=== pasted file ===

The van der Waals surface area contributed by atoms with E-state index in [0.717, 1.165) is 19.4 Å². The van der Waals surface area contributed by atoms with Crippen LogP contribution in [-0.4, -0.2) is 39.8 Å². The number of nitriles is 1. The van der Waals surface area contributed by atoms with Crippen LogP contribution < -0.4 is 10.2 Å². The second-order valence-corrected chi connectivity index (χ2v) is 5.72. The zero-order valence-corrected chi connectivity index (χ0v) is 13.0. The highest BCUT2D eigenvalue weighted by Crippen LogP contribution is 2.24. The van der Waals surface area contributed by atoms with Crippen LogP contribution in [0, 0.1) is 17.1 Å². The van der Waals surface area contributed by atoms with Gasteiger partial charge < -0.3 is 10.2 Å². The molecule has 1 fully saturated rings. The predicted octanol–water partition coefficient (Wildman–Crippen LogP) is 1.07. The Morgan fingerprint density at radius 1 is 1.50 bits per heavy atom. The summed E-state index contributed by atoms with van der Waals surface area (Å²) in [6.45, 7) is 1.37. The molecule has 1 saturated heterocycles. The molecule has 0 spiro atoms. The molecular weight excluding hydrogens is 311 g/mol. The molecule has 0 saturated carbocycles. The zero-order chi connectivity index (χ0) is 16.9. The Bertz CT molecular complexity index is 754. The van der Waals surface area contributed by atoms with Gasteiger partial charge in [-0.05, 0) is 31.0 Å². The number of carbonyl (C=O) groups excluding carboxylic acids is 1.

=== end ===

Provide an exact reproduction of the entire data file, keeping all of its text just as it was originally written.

The van der Waals surface area contributed by atoms with E-state index in [0.717, 1.165) is 19.4 Å². The van der Waals surface area contributed by atoms with Crippen LogP contribution in [-0.4, -0.2) is 39.8 Å². The number of nitriles is 1. The van der Waals surface area contributed by atoms with Crippen LogP contribution < -0.4 is 10.2 Å². The second-order valence-corrected chi connectivity index (χ2v) is 5.72. The zero-order valence-corrected chi connectivity index (χ0v) is 13.0. The highest BCUT2D eigenvalue weighted by Crippen LogP contribution is 2.24. The van der Waals surface area contributed by atoms with Crippen LogP contribution in [0, 0.1) is 17.1 Å². The van der Waals surface area contributed by atoms with Gasteiger partial charge < -0.3 is 10.2 Å². The molecule has 1 fully saturated rings. The predicted octanol–water partition coefficient (Wildman–Crippen LogP) is 1.07. The Morgan fingerprint density at radius 1 is 1.50 bits per heavy atom. The summed E-state index contributed by atoms with van der Waals surface area (Å²) in [6.45, 7) is 1.37. The molecule has 1 saturated heterocycles. The molecule has 0 spiro atoms. The molecular weight excluding hydrogens is 311 g/mol. The molecule has 0 saturated carbocycles. The zero-order chi connectivity index (χ0) is 16.9. The Bertz CT molecular complexity index is 754. The van der Waals surface area contributed by atoms with Gasteiger partial charge in [-0.05, 0) is 31.0 Å². The number of carbonyl (C=O) groups excluding carboxylic acids is 1.